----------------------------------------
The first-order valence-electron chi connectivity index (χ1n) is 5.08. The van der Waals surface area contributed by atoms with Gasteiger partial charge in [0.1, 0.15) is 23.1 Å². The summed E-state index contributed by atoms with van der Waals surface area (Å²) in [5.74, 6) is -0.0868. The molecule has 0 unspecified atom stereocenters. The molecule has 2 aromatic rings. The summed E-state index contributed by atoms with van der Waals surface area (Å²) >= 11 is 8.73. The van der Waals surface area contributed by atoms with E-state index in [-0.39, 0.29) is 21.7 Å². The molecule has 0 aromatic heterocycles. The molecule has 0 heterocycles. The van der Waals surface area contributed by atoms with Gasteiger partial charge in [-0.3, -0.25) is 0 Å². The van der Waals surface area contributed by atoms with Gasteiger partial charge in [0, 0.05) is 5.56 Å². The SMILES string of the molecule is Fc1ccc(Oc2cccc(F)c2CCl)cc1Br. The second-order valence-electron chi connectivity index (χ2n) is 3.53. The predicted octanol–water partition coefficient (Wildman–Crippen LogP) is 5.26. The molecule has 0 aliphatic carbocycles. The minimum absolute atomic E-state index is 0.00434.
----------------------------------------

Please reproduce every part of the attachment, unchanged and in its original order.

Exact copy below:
The first-order valence-electron chi connectivity index (χ1n) is 5.08. The van der Waals surface area contributed by atoms with Gasteiger partial charge in [0.1, 0.15) is 23.1 Å². The summed E-state index contributed by atoms with van der Waals surface area (Å²) in [5.74, 6) is -0.0868. The molecule has 0 unspecified atom stereocenters. The molecule has 2 aromatic rings. The summed E-state index contributed by atoms with van der Waals surface area (Å²) >= 11 is 8.73. The van der Waals surface area contributed by atoms with E-state index in [-0.39, 0.29) is 21.7 Å². The molecule has 0 aromatic heterocycles. The molecule has 0 heterocycles. The van der Waals surface area contributed by atoms with Gasteiger partial charge in [-0.3, -0.25) is 0 Å². The van der Waals surface area contributed by atoms with Gasteiger partial charge in [0, 0.05) is 5.56 Å². The SMILES string of the molecule is Fc1ccc(Oc2cccc(F)c2CCl)cc1Br. The second-order valence-electron chi connectivity index (χ2n) is 3.53. The predicted octanol–water partition coefficient (Wildman–Crippen LogP) is 5.26. The molecule has 0 aliphatic carbocycles. The minimum absolute atomic E-state index is 0.00434.